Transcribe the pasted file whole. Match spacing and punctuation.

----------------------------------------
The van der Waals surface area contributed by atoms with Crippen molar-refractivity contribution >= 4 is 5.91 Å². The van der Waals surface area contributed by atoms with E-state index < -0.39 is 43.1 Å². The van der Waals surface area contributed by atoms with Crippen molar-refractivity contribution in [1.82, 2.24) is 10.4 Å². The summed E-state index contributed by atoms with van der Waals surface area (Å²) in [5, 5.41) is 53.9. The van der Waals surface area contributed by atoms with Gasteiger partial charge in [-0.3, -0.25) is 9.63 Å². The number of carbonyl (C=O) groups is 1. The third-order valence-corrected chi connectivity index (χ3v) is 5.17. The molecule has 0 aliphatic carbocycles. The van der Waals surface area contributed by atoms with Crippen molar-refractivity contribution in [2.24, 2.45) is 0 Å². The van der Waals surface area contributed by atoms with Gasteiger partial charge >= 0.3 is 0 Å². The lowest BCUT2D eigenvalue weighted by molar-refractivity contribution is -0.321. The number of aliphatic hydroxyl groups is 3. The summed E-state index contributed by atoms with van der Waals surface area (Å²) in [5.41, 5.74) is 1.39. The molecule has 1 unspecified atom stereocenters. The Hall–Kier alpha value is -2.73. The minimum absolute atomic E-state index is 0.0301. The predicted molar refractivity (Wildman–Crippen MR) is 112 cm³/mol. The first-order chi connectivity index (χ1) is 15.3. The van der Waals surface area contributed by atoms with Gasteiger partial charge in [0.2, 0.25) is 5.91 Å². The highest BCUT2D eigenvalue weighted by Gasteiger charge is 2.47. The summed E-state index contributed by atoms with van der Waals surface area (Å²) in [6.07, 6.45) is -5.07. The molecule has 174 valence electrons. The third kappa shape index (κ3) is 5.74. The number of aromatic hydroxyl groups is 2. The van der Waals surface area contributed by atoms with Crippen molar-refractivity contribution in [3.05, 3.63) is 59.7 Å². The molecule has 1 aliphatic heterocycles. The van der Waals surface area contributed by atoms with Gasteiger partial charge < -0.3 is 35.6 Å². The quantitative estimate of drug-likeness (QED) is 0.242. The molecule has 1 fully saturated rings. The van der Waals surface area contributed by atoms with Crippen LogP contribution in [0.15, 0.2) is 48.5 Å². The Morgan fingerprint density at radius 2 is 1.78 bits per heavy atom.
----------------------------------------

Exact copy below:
The van der Waals surface area contributed by atoms with Crippen molar-refractivity contribution >= 4 is 5.91 Å². The van der Waals surface area contributed by atoms with E-state index < -0.39 is 43.1 Å². The van der Waals surface area contributed by atoms with Crippen molar-refractivity contribution in [1.82, 2.24) is 10.4 Å². The summed E-state index contributed by atoms with van der Waals surface area (Å²) in [5, 5.41) is 53.9. The van der Waals surface area contributed by atoms with Gasteiger partial charge in [-0.3, -0.25) is 9.63 Å². The number of carbonyl (C=O) groups is 1. The third-order valence-corrected chi connectivity index (χ3v) is 5.17. The molecule has 0 aliphatic carbocycles. The van der Waals surface area contributed by atoms with Crippen molar-refractivity contribution in [2.24, 2.45) is 0 Å². The van der Waals surface area contributed by atoms with Gasteiger partial charge >= 0.3 is 0 Å². The lowest BCUT2D eigenvalue weighted by molar-refractivity contribution is -0.321. The number of aliphatic hydroxyl groups is 3. The summed E-state index contributed by atoms with van der Waals surface area (Å²) in [5.41, 5.74) is 1.39. The molecule has 1 unspecified atom stereocenters. The Hall–Kier alpha value is -2.73. The minimum absolute atomic E-state index is 0.0301. The predicted molar refractivity (Wildman–Crippen MR) is 112 cm³/mol. The first-order chi connectivity index (χ1) is 15.3. The van der Waals surface area contributed by atoms with Gasteiger partial charge in [0.2, 0.25) is 5.91 Å². The highest BCUT2D eigenvalue weighted by Gasteiger charge is 2.47. The summed E-state index contributed by atoms with van der Waals surface area (Å²) in [6.07, 6.45) is -5.07. The molecule has 174 valence electrons. The third kappa shape index (κ3) is 5.74. The number of aromatic hydroxyl groups is 2. The van der Waals surface area contributed by atoms with Crippen molar-refractivity contribution in [3.05, 3.63) is 59.7 Å². The molecule has 1 aliphatic heterocycles. The van der Waals surface area contributed by atoms with Gasteiger partial charge < -0.3 is 35.6 Å². The quantitative estimate of drug-likeness (QED) is 0.242. The molecule has 1 fully saturated rings. The van der Waals surface area contributed by atoms with Crippen LogP contribution in [0.15, 0.2) is 48.5 Å². The Morgan fingerprint density at radius 2 is 1.78 bits per heavy atom.